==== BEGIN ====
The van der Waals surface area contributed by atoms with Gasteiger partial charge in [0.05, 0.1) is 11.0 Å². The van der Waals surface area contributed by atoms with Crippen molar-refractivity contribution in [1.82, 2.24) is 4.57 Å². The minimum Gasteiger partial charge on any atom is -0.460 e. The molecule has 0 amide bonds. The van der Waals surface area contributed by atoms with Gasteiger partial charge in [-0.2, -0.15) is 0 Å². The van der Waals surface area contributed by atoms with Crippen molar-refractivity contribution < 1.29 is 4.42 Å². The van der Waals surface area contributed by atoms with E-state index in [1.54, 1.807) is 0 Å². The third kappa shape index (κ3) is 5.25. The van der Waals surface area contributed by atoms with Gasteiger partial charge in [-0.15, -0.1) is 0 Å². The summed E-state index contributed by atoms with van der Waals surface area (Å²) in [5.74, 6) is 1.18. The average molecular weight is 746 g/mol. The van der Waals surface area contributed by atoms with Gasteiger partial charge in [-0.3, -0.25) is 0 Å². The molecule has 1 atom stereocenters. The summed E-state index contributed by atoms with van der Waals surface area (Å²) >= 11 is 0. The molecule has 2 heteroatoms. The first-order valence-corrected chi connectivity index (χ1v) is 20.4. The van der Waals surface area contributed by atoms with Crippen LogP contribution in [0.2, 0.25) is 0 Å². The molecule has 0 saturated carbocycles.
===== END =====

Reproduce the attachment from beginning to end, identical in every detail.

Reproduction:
The van der Waals surface area contributed by atoms with Gasteiger partial charge in [0.05, 0.1) is 11.0 Å². The van der Waals surface area contributed by atoms with Crippen molar-refractivity contribution in [1.82, 2.24) is 4.57 Å². The minimum Gasteiger partial charge on any atom is -0.460 e. The molecule has 0 amide bonds. The van der Waals surface area contributed by atoms with Gasteiger partial charge in [-0.2, -0.15) is 0 Å². The van der Waals surface area contributed by atoms with Crippen molar-refractivity contribution < 1.29 is 4.42 Å². The van der Waals surface area contributed by atoms with E-state index in [1.54, 1.807) is 0 Å². The third kappa shape index (κ3) is 5.25. The van der Waals surface area contributed by atoms with Gasteiger partial charge in [-0.15, -0.1) is 0 Å². The summed E-state index contributed by atoms with van der Waals surface area (Å²) in [5.74, 6) is 1.18. The average molecular weight is 746 g/mol. The van der Waals surface area contributed by atoms with Gasteiger partial charge in [-0.3, -0.25) is 0 Å². The molecule has 1 atom stereocenters. The summed E-state index contributed by atoms with van der Waals surface area (Å²) >= 11 is 0. The molecule has 2 heteroatoms. The first-order valence-corrected chi connectivity index (χ1v) is 20.4. The van der Waals surface area contributed by atoms with Crippen LogP contribution in [0.2, 0.25) is 0 Å². The molecule has 0 saturated carbocycles.